Reviews

The Chess Players (Shatranj ki Khilari) (1977)

Jessica Scarlata

The Chess Players complicates historical narratives and takes an unflinching look at collusion between the colonizer and colonized elites.


The Chess Players (shatranj Ki Khilari)

Director: Satyajit Ray
Cast: Sanjeev Kumar, Saeed Jaffrey, Amjad Khan, Richard Attenborough
Distributor: Kino Video
MPAA rating: Not rated
Studio: Devki Chitra Productions
First date: 1977
US DVD Release Date: 2006-04-18
Amazon affiliate

Assessing colonial histories in complex, innovative, and visually interesting ways is never an easy task in a medium that demands obvious heroes and villains. But Satyajit Ray's adaptation of Premchand's short story achieves exactly this, showing irony, sharp wit, and even a drop of sympathy for its characters, regardless of how ineffectual, unengaged, or downright boorish they may be.

Set in Lucknow, the capital of Oudh, in 1856, on the eve of its annexation by Britain via the East India Company, The Chess Players marks a series of linguistic, regional, and stylistic departures for Ray. It is his first in the Hindi-Urdu commercial film industry, the first to use major stars, to contain expensive, elaborate sets, and to take place outside of a contemporary Bengali context. Unfortunately, I learned this and other background information through sources noted below, because Kino's DVD is stingy in the "extras" department. Devoid of audio commentary, it offers only a selected filmography of Ray's work (just as easily obtained by opening a copy of Suranjan Ganguly's 2000 study of the filmmaker) and "original British poster art," which turns out to be one measly poster for a screening in London's West End. This is a shame, because there is hardly a dearth of interest in or scholarship on Indian cinema in general and Ray in particular.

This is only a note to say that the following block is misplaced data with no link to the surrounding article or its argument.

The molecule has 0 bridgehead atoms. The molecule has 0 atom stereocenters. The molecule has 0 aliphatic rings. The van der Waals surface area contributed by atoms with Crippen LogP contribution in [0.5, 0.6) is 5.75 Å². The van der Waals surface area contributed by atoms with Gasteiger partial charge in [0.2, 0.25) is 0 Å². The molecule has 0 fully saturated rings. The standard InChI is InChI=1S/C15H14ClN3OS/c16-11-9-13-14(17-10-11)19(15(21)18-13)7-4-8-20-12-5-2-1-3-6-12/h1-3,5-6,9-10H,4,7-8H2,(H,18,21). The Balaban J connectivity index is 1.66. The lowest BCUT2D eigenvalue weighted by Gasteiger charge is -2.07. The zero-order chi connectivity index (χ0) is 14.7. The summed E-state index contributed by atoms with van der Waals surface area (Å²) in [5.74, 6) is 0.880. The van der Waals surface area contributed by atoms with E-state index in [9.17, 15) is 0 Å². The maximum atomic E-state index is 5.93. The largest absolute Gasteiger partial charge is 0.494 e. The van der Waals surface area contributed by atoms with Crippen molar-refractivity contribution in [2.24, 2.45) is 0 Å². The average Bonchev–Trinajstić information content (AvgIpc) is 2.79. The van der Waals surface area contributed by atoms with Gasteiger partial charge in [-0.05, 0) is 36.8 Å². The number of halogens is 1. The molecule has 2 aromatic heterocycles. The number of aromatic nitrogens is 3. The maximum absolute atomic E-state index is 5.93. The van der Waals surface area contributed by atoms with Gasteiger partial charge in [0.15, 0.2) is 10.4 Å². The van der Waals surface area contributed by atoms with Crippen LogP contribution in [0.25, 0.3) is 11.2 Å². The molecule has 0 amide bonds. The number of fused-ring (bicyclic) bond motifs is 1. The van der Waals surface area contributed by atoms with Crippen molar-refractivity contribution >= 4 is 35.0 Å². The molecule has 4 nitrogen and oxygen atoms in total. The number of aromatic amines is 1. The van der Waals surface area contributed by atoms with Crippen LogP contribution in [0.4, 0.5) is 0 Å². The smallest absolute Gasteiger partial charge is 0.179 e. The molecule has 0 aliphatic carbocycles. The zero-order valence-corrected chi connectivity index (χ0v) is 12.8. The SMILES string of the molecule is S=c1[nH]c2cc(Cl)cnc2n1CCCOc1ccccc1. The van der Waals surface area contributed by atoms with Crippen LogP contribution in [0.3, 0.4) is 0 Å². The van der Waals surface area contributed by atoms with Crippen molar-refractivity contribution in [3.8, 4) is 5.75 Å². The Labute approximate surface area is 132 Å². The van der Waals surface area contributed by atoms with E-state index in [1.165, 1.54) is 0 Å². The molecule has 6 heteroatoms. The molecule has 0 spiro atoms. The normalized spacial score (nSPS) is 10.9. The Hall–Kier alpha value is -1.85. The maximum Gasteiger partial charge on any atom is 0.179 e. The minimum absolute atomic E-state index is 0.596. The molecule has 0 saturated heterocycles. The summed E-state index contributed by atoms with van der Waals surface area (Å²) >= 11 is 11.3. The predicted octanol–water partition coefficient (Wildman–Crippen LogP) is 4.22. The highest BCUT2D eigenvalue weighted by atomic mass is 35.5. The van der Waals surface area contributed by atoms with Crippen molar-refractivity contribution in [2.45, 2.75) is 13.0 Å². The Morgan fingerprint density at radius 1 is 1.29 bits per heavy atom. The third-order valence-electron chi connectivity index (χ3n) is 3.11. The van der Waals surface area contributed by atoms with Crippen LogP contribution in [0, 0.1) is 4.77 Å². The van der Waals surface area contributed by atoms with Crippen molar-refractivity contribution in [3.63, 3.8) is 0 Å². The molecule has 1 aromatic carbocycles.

Still, the film is more than enough of a draw. Like its literary source, it centers on Mir (Saeed Jaffrey) and Mirza (Sanjeev Kumar), two wealthy landowners and chess fanatics; they lose entire days to game after game, neglecting their wives and all other aspects of their personal and political lives. After extensive historical research, Ray added another storyline to his adaptation, that of British General Outram (Richard Attenborough) and the nawab he is charged with deposing, King Wajid Ali Shah (Amjad Khan). This helps to clarify the historical and political events Mir and Mirza block out and provides the film with some of its most remarkable narrative and visual material.

The Chess Players opens with scathing irony directed at not only the idle rich, but also the nawabs who acquiesce to increasing degrees of colonial rule and the gluttonous British colonizers seeking to devour every inch of India. The opening shot consists of a wide-angle close-up of a chess game against an entirely black background. One hand enters from the right to move a chess piece; it retreats; another enters from the left and makes an opposing move. As they make their moves, narrator Amitabh Bachchan's rich voice directs us to look at "the hands of the mighty generals deploying their forces on the battlefield." These hands may never have held real weapons, he says, "But this is not a real battle where blood is shed and the fate of empires is decided," cementing the link between the men's inaction and the British East India Company's takeover of Oudh.

A cut to a full shot of Mir and Mirza, clad in luxurious fabrics and smoking, suggests they remain oblivious to the rest of the world. Ray blacks out the entire set, leaving just the men and their game in the foreground. So myopic is their vision, that when they call for a servant to refill their hookahs, he emerges from the darkened set, seemingly out of nowhere, nonexistent until he reaches them, before retreating back into obscurity.